The Circle of Giving: Insights from Kenya by Ellen Kelner | #TeachMeTuesdays

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Last summer I travelled to Africa with my 13 year-old son where we spent two weeks in the Maasai Mara, a region located in the southeastern part of Kenya near the Tanzanian border. We enjoyed our first week connecting with the Maasai people, a semi-nomadic tribe steeped in tradition, who have lived in the area for more than 300 years. While on safari we experienced endless wildlife sightings including giraffes, zebras, hippos, elephants, and as a highlight, three lionesses hunting down a lone wildebeest. For our second week we volunteered on a Me to We trip, an affiliate of the charity Free the Children. We learned how to make concrete which we carried uphill by the bucketful. Using only wheelbarrows and shovels, we eventually poured our hard- earned mixture into footings to create the foundation for a future boys’ dormitory so that for some, distance will no longer be a barrier to education.


I went to Kenya with a Western arrogance thinking of what I had to offer; what I did not expect was how much I’d learn while there. As soon as babies are able to walk they begin helping with age appropriate chores that are essential to their family’s survival. We saw four year-olds with infant siblings strapped to their backs running to greet us with a warm Jambo (hello in Swahili), young girls chopping firewood while their male counterparts sported weapons to protect their livestock from predators. We witnessed boys on their own in the wilderness tending to herds of more than 50 goats and sheep, while girls carried 25-50 pound canisters of water on their backs using straps around their foreheads to manage the load. Seeing the responsibility and independence these youngsters exhibited lies in juxtaposition to the way children are raised in my world. It was a reminder of what kids are capable of doing if given the chance.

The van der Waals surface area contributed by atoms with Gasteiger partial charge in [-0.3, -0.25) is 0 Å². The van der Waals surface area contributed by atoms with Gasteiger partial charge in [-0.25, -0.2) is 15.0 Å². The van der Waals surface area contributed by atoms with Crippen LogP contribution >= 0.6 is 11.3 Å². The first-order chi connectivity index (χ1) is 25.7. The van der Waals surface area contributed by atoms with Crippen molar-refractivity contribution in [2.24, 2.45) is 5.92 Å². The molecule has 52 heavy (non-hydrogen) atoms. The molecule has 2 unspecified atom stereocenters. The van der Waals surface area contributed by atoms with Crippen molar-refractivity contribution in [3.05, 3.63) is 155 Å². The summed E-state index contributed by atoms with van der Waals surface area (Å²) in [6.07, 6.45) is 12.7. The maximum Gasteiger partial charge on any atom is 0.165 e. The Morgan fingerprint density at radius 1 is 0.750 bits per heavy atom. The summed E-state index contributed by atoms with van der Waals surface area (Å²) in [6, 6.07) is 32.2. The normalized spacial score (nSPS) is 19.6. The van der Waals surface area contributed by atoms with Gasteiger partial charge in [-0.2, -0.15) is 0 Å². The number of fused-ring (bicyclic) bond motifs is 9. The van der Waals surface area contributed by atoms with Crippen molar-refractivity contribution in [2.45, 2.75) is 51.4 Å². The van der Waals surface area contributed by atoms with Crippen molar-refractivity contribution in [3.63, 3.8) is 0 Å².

The teenagers we met at Kisaruni, the first all girls’ high school in the region, mesmerized us by their enthusiasm and determination. The girls unanimously voted to begin their school day at 4:30 a.m. as they did not want to miss out on opportunities for learning; their principal persuaded them that a 5:30 wake up was more reasonable. They know school is a privilege, not a right, as few Kenyan girls ever attend high school due to financial constraints, as well as early marriage and domestic obligations. This pervasive sense of gratitude was expressed by kids who walk seven kilometers in the dark to and from school every day, as well as by their parents who sacrifice financially to pay for term fees, school supplies, and uniforms.



A conversation with our Maasai warrior guide, Wilson, who is also a teacher, emphasized on strong respect and work ethic. When asked about behavioural issues in his class of 60 where ten students share one text- book, he replied, “I am allowed to beat my students but have never had to. Children are respectful to all adults in their lives, whether teacher, parent or village elder.” Wilson also explained that children do not pass into the next grade until they have shown profi- ciency with the current curriculum. He was shocked by our system that promotes students regardless of their mastery of the requisite material. It was a reminder of what kids are capable of doing if given the chance. 


While I have a renewed appreciation for the conveniences in my life such as electricity and running water, my time in Africa has given me much to ponder in terms of our child-rearing and educational practices.










ELLEN KELNER holds a Master’s Degree in Education and is a resource and math specialist at a private school downtown Toronto. She is a long time resident of the West Village Community.

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